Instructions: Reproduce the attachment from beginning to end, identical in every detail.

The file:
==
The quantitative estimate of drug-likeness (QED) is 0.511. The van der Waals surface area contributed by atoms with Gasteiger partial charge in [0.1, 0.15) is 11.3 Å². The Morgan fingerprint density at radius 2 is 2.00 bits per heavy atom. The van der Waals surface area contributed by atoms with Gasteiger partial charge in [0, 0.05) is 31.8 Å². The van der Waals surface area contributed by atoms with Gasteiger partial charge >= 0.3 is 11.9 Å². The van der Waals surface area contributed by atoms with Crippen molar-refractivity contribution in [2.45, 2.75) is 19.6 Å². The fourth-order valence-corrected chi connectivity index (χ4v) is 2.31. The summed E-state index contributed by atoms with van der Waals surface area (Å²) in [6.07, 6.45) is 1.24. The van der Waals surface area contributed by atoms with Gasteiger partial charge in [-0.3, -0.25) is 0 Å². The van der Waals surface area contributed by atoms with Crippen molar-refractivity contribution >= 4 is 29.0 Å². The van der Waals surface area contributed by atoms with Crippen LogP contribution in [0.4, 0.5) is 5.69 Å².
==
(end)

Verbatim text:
The quantitative estimate of drug-likeness (QED) is 0.511. The van der Waals surface area contributed by atoms with Gasteiger partial charge in [0.1, 0.15) is 11.3 Å². The Morgan fingerprint density at radius 2 is 2.00 bits per heavy atom. The van der Waals surface area contributed by atoms with Gasteiger partial charge in [0, 0.05) is 31.8 Å². The van der Waals surface area contributed by atoms with Gasteiger partial charge >= 0.3 is 11.9 Å². The van der Waals surface area contributed by atoms with Crippen molar-refractivity contribution in [2.45, 2.75) is 19.6 Å². The fourth-order valence-corrected chi connectivity index (χ4v) is 2.31. The summed E-state index contributed by atoms with van der Waals surface area (Å²) in [6.07, 6.45) is 1.24. The van der Waals surface area contributed by atoms with Gasteiger partial charge in [-0.3, -0.25) is 0 Å². The van der Waals surface area contributed by atoms with Crippen molar-refractivity contribution >= 4 is 29.0 Å². The van der Waals surface area contributed by atoms with Crippen LogP contribution in [0.4, 0.5) is 5.69 Å².